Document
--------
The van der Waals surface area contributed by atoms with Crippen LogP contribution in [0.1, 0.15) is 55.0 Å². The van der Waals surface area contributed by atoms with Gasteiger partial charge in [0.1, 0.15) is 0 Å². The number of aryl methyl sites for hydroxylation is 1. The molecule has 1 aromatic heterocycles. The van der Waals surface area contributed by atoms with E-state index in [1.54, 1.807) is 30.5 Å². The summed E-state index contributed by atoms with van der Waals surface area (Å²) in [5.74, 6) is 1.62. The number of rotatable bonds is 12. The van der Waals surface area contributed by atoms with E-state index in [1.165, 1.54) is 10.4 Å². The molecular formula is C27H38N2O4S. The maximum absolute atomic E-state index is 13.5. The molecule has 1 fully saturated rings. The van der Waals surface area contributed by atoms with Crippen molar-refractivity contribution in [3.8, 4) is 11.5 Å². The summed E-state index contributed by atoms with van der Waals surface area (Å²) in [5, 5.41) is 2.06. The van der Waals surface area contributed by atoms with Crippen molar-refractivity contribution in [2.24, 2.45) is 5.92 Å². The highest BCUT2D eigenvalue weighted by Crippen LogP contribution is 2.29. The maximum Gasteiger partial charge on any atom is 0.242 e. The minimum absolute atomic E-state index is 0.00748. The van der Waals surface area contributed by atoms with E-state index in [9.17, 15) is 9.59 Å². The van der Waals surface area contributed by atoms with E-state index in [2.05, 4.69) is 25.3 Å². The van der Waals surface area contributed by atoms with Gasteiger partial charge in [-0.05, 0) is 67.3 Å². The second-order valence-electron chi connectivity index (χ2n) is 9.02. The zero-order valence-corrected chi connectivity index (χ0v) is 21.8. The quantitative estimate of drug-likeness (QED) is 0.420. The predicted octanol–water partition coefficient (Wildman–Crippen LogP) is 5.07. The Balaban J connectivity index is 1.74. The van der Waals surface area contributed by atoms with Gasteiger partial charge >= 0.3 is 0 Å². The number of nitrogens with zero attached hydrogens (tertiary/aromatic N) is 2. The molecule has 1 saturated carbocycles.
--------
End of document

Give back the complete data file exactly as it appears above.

The van der Waals surface area contributed by atoms with Crippen LogP contribution in [0.1, 0.15) is 55.0 Å². The van der Waals surface area contributed by atoms with Gasteiger partial charge in [0.1, 0.15) is 0 Å². The number of aryl methyl sites for hydroxylation is 1. The molecule has 1 aromatic heterocycles. The van der Waals surface area contributed by atoms with E-state index in [1.54, 1.807) is 30.5 Å². The summed E-state index contributed by atoms with van der Waals surface area (Å²) in [5.74, 6) is 1.62. The number of rotatable bonds is 12. The van der Waals surface area contributed by atoms with E-state index in [1.165, 1.54) is 10.4 Å². The molecular formula is C27H38N2O4S. The maximum absolute atomic E-state index is 13.5. The molecule has 1 fully saturated rings. The van der Waals surface area contributed by atoms with Crippen molar-refractivity contribution in [3.8, 4) is 11.5 Å². The summed E-state index contributed by atoms with van der Waals surface area (Å²) in [5, 5.41) is 2.06. The van der Waals surface area contributed by atoms with Crippen molar-refractivity contribution in [2.24, 2.45) is 5.92 Å². The highest BCUT2D eigenvalue weighted by Crippen LogP contribution is 2.29. The maximum Gasteiger partial charge on any atom is 0.242 e. The minimum absolute atomic E-state index is 0.00748. The van der Waals surface area contributed by atoms with E-state index in [9.17, 15) is 9.59 Å². The van der Waals surface area contributed by atoms with E-state index in [2.05, 4.69) is 25.3 Å². The van der Waals surface area contributed by atoms with Gasteiger partial charge in [-0.05, 0) is 67.3 Å². The second-order valence-electron chi connectivity index (χ2n) is 9.02. The zero-order valence-corrected chi connectivity index (χ0v) is 21.8. The quantitative estimate of drug-likeness (QED) is 0.420. The predicted octanol–water partition coefficient (Wildman–Crippen LogP) is 5.07. The Balaban J connectivity index is 1.74. The van der Waals surface area contributed by atoms with Gasteiger partial charge >= 0.3 is 0 Å². The number of nitrogens with zero attached hydrogens (tertiary/aromatic N) is 2. The molecule has 1 saturated carbocycles.